A Day at the Races

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Theatrical poster for A Day at the Races

A Day at the Races is a 1937 comedy film, starring the Marx Brothers, about a veterinarian posing as a doctor, a race-horse owner and his friends who struggle to help keep a sanitarium open with the help of a misfit race-horse.

Directed by Sam Wood.  Written by Robert Pirosh, George Seaton, and George Oppenheimer.
America's Joy-Friends are back again in the grandest entertainment gallop of 1937!
More howls, more girls, more song hits than "A Night At The Opera"!  Oh boy!


Dr. Hackenbush[edit]

  • [giving a pill to a horse] Take one of those every half mile and call me if there's any change.
  • [after examining Stuffy] Either he's dead or my watch has stopped!
  • [to Stuffy] Don't drink that poison! That's four dollars an ounce.
  • Will you have the bellhop hop up with some hop scotch?
  • It's the old, old story. Boy meets girl - Romeo and Juliet - Minneapolis and St. Paul!
  • Emily, I have a little confession to make. I really am a horse doctor. But marry me, and I'll never look at any other horse.
  • [the racetrack trumpet sounds] So it's WAR! I'm off to the battlefield!


  • I dunno, but she wants a Hackenapuss, she gonna get a Hackenapuss.

Mrs. Upjohn[edit]

  • I'm going to someone who understands me, I'm going to Dr. Hackenbush!…Why, I didn't know there was a thing the matter with me until I met him.


Hackenbush: Here boy. Take these bags up to my room, and here's a dime for yourself.
Mrs. Upjohn: Oh, no, no, no. This is Mr. Whitmore, our business manager.
Hackenbush: Oh, I'm terribly sorry. Here's a quarter!

Judy Standish: I'm satisfied with Mrs. Upjohn's recommendations. If you'll excuse me, I'll go out and bring in the rest of the staff. [leaves]
Hackenbush: [to Whitmore] Why don't you go out and bring in something? Preferably, your resignation.

[Mrs. Upjohn puts a restraining hand on his arm]

Whitmore: [sharply] Tell me, Dr. Hackenbush... just what was your medical background?
Hackenbush: Medically?
Whitmore: Yes.
Hackenbush: Oh, well, at the age of fifteen, I got a job in a drugstore filling prescriptions.
Whitmore: Don't you have to be twenty-one to fill prescriptions?
Hackenbush: Well, uh, that's for grown-ups. I just fill them for children.
Whitmore: No, no, Doctor. I mean, where did you get your training as a physician?
Hackenbush: Oh, well, uh, to begin with I took four years at Vassar.
Mrs. Upjohn: Vassar? But that's a girls' college.
Hackenbush: I found that out the third year. I'd've been there yet, but I went out for the swimming team. [smirks]
Whitmore: The doctor seems reluctant to discuss his medical experiences.
Hackenbush: Well, medically, my experiences have been most unexciting. Except during the flu epidemic-
Whitmore: Ah, and what happened?
Hackenbush: I got the flu.

[Dr. Hackenbush hands a large pill to Mrs. Upjohn]
Whitmore: Just a minute, Mrs Upjohn. That looks like a horse pill to me.
Hackenbush: Oh, you've taken them before.
Mrs. Upjohn: Are you sure, Doctor, you haven't made a mistake?
Hackenbush: You have nothing to worry about. The last patient I gave one of those to won the Kentucky Derby.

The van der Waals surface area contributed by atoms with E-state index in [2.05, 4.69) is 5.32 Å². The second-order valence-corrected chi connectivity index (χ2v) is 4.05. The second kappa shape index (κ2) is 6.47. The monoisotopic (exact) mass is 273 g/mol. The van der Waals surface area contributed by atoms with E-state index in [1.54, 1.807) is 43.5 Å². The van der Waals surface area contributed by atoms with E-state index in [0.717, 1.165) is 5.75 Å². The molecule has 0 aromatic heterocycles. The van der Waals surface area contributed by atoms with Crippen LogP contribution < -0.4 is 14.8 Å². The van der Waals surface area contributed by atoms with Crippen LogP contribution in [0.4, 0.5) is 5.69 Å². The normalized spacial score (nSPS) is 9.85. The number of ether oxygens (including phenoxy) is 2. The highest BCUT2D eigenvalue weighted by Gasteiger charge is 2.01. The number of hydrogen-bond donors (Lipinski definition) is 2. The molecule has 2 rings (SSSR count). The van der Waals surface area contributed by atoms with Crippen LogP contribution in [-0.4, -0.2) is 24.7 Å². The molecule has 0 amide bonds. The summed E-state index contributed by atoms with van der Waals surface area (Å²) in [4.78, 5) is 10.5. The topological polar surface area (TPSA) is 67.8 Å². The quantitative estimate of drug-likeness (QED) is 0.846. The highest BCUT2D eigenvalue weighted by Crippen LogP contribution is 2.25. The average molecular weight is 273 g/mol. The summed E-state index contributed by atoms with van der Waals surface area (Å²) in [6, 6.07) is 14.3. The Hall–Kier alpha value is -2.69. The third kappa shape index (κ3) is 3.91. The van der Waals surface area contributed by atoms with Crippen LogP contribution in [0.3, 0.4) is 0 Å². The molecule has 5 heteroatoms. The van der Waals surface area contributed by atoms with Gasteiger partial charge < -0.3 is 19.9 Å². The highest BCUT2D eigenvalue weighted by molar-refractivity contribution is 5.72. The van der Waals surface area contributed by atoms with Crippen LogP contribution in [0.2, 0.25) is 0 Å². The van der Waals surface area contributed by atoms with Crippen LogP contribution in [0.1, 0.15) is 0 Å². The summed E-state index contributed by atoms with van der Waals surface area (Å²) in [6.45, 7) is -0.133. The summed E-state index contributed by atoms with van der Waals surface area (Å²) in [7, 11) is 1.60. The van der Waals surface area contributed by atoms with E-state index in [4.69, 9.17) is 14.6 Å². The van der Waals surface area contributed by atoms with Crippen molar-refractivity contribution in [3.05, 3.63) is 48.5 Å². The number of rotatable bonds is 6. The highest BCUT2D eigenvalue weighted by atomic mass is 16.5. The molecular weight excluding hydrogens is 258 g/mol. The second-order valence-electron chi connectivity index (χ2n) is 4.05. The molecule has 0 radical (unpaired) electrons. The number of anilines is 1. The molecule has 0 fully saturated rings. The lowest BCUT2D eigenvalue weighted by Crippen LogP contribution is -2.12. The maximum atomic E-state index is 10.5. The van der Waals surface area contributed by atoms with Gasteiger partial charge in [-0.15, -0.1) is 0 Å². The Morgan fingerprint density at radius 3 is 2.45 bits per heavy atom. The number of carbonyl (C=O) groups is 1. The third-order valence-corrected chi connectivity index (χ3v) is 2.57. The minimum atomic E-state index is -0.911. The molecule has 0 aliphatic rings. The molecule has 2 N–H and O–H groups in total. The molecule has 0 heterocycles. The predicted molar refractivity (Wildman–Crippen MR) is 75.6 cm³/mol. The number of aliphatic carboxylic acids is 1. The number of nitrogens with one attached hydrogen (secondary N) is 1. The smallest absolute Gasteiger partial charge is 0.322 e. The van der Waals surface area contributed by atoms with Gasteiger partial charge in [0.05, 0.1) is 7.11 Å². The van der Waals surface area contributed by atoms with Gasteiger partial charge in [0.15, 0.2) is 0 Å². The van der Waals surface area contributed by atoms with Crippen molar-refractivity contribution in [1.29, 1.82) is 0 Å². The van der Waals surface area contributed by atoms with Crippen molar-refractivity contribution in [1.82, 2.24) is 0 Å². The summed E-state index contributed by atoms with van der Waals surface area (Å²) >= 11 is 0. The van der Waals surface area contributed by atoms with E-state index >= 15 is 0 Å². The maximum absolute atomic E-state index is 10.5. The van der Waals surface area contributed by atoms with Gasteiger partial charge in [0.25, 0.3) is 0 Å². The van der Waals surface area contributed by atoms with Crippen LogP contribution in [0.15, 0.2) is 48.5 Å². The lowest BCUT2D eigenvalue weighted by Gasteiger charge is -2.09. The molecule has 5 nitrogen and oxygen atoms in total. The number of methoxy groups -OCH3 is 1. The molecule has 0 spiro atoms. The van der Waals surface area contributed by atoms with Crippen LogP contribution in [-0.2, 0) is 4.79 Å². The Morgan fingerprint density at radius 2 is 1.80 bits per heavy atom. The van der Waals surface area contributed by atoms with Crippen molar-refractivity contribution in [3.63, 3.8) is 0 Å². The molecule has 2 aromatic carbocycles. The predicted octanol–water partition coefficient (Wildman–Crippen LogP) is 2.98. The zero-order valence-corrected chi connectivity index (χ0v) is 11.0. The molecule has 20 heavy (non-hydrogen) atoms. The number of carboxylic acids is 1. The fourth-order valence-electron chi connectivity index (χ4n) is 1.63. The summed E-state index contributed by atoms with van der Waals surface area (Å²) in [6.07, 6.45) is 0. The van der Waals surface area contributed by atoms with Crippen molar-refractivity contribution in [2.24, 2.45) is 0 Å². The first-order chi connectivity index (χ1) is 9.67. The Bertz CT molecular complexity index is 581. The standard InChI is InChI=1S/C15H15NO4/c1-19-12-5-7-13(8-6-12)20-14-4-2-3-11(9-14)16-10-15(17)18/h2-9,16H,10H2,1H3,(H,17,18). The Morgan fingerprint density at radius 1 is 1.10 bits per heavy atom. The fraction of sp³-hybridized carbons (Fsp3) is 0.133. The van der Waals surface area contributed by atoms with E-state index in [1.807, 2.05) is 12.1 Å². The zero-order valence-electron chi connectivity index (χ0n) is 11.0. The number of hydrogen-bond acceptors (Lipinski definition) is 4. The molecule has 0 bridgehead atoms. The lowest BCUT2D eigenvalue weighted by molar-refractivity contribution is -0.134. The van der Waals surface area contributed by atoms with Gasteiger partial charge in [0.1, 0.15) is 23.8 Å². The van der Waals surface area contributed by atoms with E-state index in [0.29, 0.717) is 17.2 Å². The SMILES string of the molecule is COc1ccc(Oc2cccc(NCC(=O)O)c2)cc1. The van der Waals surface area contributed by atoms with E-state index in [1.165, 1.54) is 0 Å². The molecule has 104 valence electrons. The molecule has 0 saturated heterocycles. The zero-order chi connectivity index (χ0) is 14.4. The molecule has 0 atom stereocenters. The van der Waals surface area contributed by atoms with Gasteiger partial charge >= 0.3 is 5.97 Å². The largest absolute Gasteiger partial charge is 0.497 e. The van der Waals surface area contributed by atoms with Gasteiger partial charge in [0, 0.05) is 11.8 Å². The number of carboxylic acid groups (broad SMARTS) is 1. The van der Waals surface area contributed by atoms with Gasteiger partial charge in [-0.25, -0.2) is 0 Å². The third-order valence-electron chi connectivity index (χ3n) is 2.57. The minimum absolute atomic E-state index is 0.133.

Whitmore: May I examine this, please? Do you actually give those to your patients? Isn't it awfully large for a pill?
Hackenbush: Well, it was too small for a basketball, and I didn't know what to do with it. Say, you're awfully large for a pill yourself.

Tony: Stuffy! [He and Stuffy rush towards each other, as if in greeting, only for Stuffy to make a beeline for Tony's ice-cream cart; Tony slams the lid, forcing him away] Ey, that was-a some ride you put up! I had fifteen bucks, right on the nose... I won-a sixty cents. [Stuffy whistles] Yeah, who you ridin' tomorrow? [Stuffy frowns and shakes his head] What'samatta? [Stuffy lights a match] You're fired? Oh, Morgan fired you, eh? He wanted you to throw the race? [Stuffy nods]
Gil Stewart: He wanted Stuffy to be crooked, eh?
Tony: Yeah, you know he's honest! [He sees Stuffy going for the cart again and slams it shut] He's honest, but you gotta watch him a little.

Tony: Hey, boss! C'mere! Sun-Up is the worst horse on the track!
Hackenbush: I notice he wins all the time.
Tony: Aw, just because he comes in first.
Hackenbush: Well, I don't want 'em any better than first.
Tony: Here your ice cream. [offering a hint book for betting on the horses] One dollar and you'll remember me all your life.
Hackenbush: That's the most nauseating proposition I ever had. [buys code book]
Tony: Here your ice cream. Tootsie-frootsie ice cream. [code book says that horse Z-V-B-X-R-P-L will win the next race; Tony offers a free code book to decode the letters] …just a one dollar printing charge.
Hackenbush: Well, uh, give me one without printing. I'm sick of printing.
Tony: …just a two dollar delivery charge.
Hackenbush: What do you mean delivery charge? I'm standing right next to you.
Tony: Well, for such a short distance, I make it a dollar.
Hackenbush: Couldn't I move over here and make it uh - fifty cents?
Tony: Yes, but I'd move over here and make it a dollar just the same.
Hackenbush: [after buying many guidebooks] All I wanted was a horse, not a public library.
Hackenbush: [after realising he was swindled by Tony] Get your Tootsie-Frootsie. Nice ice cream. Nice Tootsie-Frootsie ice cream.